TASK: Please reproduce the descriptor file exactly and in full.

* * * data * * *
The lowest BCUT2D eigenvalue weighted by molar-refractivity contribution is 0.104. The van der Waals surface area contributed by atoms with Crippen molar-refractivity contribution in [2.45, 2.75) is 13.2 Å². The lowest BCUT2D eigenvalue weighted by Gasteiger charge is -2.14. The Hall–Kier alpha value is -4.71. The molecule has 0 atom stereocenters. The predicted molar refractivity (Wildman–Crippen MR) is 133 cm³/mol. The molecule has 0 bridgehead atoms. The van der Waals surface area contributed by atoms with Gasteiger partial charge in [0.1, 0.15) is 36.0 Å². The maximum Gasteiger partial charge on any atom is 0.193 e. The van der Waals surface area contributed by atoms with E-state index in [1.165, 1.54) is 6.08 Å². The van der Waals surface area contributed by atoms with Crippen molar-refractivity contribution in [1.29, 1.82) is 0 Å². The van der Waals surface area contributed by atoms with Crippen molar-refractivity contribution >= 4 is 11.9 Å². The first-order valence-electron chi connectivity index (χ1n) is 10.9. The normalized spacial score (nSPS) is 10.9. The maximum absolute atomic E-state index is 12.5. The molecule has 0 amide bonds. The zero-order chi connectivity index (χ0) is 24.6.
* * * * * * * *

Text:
The lowest BCUT2D eigenvalue weighted by molar-refractivity contribution is 0.104. The van der Waals surface area contributed by atoms with Crippen molar-refractivity contribution in [2.45, 2.75) is 13.2 Å². The lowest BCUT2D eigenvalue weighted by Gasteiger charge is -2.14. The Hall–Kier alpha value is -4.71. The molecule has 0 atom stereocenters. The predicted molar refractivity (Wildman–Crippen MR) is 133 cm³/mol. The molecule has 0 bridgehead atoms. The van der Waals surface area contributed by atoms with Gasteiger partial charge in [0.1, 0.15) is 36.0 Å². The maximum Gasteiger partial charge on any atom is 0.193 e. The van der Waals surface area contributed by atoms with E-state index in [1.165, 1.54) is 6.08 Å². The van der Waals surface area contributed by atoms with Crippen molar-refractivity contribution in [1.29, 1.82) is 0 Å². The van der Waals surface area contributed by atoms with Crippen molar-refractivity contribution >= 4 is 11.9 Å². The first-order valence-electron chi connectivity index (χ1n) is 10.9. The normalized spacial score (nSPS) is 10.9. The maximum absolute atomic E-state index is 12.5. The molecule has 0 amide bonds. The zero-order chi connectivity index (χ0) is 24.6.